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Antiquities Act helps to preserve cultural sites

SUNDANCE, Wyo. ñ It has been 100 years since the federal government passed legislation that would protect sites important to the country and, as a side effect, also protected sites important to Indian country.

The Antiquities Act of 1906 gave the U.S. president authority to set aside lands worthy of preservation and lands to be used for scientific research. The first use of the Antiquities Act came at the urging and the stroke of a pen by President Theodore Roosevelt when he declared Devils Tower the nationís first national monument on Sept. 24, 1906.

Devils Tower is a geological phenomenon, and is also recognized by many cultures as a place of not just special interest, but of sacredness. For centuries before any non-Indian ever laid eyes on the tower, it was the subject of some 20 Plains tribesí legends.

Each spring many members of the various tribes camp and pray at what is more commonly known as Bears Lodge to most nations; it is also known as Tree Rock, Home of the Bear and Great Grey Horn.

In the star knowledge stories Bear Lodge carries near-equal sacred significance to the more frequently used site, Bear Butte, located east of the tower.

Roosevelt, who never saw Devils Tower, may have had only preservation of a spectacular site in mind; but the result is the protection of a site that is important to American Indians and non-Indians alike for different reasons.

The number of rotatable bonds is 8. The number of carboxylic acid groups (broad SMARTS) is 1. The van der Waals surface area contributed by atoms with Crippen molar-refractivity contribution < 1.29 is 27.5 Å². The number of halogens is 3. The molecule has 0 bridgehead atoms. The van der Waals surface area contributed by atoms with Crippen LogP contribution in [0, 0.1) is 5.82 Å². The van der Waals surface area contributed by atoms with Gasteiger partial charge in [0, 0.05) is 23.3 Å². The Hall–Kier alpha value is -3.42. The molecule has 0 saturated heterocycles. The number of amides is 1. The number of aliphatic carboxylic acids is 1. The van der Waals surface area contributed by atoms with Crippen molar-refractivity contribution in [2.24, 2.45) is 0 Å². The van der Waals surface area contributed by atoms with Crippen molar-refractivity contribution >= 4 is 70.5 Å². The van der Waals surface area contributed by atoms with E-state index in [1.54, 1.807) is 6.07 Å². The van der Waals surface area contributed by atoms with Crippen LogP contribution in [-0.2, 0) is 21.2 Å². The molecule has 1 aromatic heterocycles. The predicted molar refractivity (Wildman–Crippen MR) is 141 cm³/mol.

Recreation may be foremost in some peopleís minds, as the tower is one of the worldís premier locations for rock climbing. That particular use has created some controversy and engendered a lawsuit that ended up in U.S. District Court.

Litigation claiming First Amendment rights and religious freedom led to a National Park Service compromise that asks that rock climbers voluntarily refrain from climbing the tower during the month of June, while people from the many nations are present in prayer.

There is evidence that many people respect the voluntary moratorium, while others go about their business as usual.

Dorothy Firecloud, Rosebud Sioux and Devils Tower National Parkís first American Indian superintendent, said that 85 percent of the climbers respected the moratorium, but recently more climbers have been on the monument in the month of June. An amendment to the monumentís climbing plan will allow for more education in the form of a video that is being developed.

Since Devils Tower is a national monument, the general public has a right to use the tower and the surrounding area.

Devils Tower, while protected by the Antiquities Act and its many amendments, serves a multi-use purpose which brings in some 500,000 visitors annually. Some come to climb; others to take in the magnitude of the monument, learn about and experience the American Indian presence or to pray; and still other people may be there for the sheer beauty of the area.

Most of the American Indian legends surrounding the tower include at least one bear and several youth, and more than one legend points to a constellation of stars that hover over the tower in the winter months ñ known as the Pleiades.